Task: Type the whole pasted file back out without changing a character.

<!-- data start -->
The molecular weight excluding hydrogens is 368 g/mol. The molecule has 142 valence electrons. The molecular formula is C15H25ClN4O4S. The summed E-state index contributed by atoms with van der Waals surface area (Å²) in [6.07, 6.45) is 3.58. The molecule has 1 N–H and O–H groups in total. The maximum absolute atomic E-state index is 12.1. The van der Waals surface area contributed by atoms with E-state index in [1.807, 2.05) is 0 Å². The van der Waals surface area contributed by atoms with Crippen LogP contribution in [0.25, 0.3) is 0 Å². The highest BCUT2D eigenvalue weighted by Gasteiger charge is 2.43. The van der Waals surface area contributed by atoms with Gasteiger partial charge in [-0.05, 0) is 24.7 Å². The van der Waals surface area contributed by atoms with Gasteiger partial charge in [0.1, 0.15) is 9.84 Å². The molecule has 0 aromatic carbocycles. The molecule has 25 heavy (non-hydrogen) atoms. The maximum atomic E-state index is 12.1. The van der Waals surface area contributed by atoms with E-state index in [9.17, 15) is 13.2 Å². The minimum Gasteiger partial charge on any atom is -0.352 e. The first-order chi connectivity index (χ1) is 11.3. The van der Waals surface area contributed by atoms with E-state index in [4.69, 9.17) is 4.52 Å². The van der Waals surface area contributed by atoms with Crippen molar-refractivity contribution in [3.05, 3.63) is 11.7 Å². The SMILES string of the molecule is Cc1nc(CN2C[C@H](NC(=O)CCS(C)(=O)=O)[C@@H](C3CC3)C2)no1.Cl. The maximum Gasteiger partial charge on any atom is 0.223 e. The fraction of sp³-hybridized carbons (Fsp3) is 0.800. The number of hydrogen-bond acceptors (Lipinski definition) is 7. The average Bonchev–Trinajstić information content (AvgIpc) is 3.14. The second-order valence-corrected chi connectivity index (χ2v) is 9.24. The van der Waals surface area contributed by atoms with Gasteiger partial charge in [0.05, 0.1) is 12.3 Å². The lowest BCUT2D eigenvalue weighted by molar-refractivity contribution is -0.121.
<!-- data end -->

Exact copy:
The molecular weight excluding hydrogens is 368 g/mol. The molecule has 142 valence electrons. The molecular formula is C15H25ClN4O4S. The summed E-state index contributed by atoms with van der Waals surface area (Å²) in [6.07, 6.45) is 3.58. The molecule has 1 N–H and O–H groups in total. The maximum absolute atomic E-state index is 12.1. The van der Waals surface area contributed by atoms with E-state index in [1.807, 2.05) is 0 Å². The van der Waals surface area contributed by atoms with Crippen LogP contribution in [0.25, 0.3) is 0 Å². The highest BCUT2D eigenvalue weighted by Gasteiger charge is 2.43. The van der Waals surface area contributed by atoms with Gasteiger partial charge in [-0.05, 0) is 24.7 Å². The van der Waals surface area contributed by atoms with Gasteiger partial charge in [0.1, 0.15) is 9.84 Å². The molecule has 0 aromatic carbocycles. The molecule has 25 heavy (non-hydrogen) atoms. The maximum atomic E-state index is 12.1. The van der Waals surface area contributed by atoms with E-state index in [9.17, 15) is 13.2 Å². The minimum Gasteiger partial charge on any atom is -0.352 e. The first-order chi connectivity index (χ1) is 11.3. The van der Waals surface area contributed by atoms with E-state index in [4.69, 9.17) is 4.52 Å². The van der Waals surface area contributed by atoms with Crippen molar-refractivity contribution in [3.05, 3.63) is 11.7 Å². The SMILES string of the molecule is Cc1nc(CN2C[C@H](NC(=O)CCS(C)(=O)=O)[C@@H](C3CC3)C2)no1.Cl. The maximum Gasteiger partial charge on any atom is 0.223 e. The fraction of sp³-hybridized carbons (Fsp3) is 0.800. The number of hydrogen-bond acceptors (Lipinski definition) is 7. The average Bonchev–Trinajstić information content (AvgIpc) is 3.14. The second-order valence-corrected chi connectivity index (χ2v) is 9.24. The van der Waals surface area contributed by atoms with Gasteiger partial charge in [0.05, 0.1) is 12.3 Å². The lowest BCUT2D eigenvalue weighted by molar-refractivity contribution is -0.121.